• Guilds can easily reserve large chunks of space for their members to set up houses without having to worry about strangers moving in while guild members try to grind the gold. Members could then "buy" their desired parcel of land from the guild. Perhaps this could be a "guild house deal," where the land to specifically build a Guild House can have a variable amount of surrounding land tacked on for an extra price, to make sure the guild town can spring up without strangers deciding to move in right beside the Guild House. I think the best way to describe it is an Area of Effect Spell. The guild house would be in the center and the land around it could flare out either a little or a lot, and that land would be where members could set up their houses.
  • The ability to move one's house to a different location, or to sell one's house and land. (In case your neighbors become uncomfortable.) This would be especially pertinent to people who build next to their guild and then gquit and don't want to live uncomfortably close to people they don't get along with anymore.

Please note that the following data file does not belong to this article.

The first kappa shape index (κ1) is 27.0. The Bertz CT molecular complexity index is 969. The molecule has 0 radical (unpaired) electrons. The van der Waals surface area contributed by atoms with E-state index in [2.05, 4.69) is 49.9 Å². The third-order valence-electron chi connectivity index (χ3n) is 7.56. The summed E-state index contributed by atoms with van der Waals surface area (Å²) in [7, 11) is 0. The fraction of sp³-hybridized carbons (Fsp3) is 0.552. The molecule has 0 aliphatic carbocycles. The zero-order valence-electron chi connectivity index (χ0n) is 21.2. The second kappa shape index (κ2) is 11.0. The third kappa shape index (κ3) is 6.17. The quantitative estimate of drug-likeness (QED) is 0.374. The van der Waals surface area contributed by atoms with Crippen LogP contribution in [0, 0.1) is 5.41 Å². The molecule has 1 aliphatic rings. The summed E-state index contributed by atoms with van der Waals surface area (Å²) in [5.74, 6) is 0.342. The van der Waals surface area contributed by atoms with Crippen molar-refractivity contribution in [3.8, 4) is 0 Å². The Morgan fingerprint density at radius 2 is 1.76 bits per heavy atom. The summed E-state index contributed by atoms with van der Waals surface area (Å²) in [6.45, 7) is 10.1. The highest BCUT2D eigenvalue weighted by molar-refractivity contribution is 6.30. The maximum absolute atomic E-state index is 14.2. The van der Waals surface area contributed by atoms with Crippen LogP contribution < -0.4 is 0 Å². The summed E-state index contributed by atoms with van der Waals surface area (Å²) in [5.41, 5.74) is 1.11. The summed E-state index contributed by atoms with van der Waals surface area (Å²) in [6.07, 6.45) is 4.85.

I read that some games have "stages" of houses -- big and expensive or small and cozy -- and in some you must pay rent, which takes a lot of time and effort to keep up so that only the most successful guilds can afford a house by pooling their resources.

Obviously, this wouldn't do in Warcraft, since everyone would want a house of their own. Personal customization is one of the best parts of any game.

What I'd like to see:
  • Architecture themes. Obviously, a Night Elf would want to live in a tree and a Blood Elf would want a charmingly elaborate town house, maybe with turrets and a moat and window boxes and a few enslaved indigenous peoples.
  • Lockable doors, so people cannot just waltz into your home unless you give them permissions to enter the house (this could be done through "house keys"). You can also leave certain parts of the house accessible and lock other parts.
  • Decoration available from various professions. Rugs and pillows and bedding from tailors, furniture from blacksmiths, garden plots from herbalists, delicate statuary from jewelcrafters, and drops drops drops!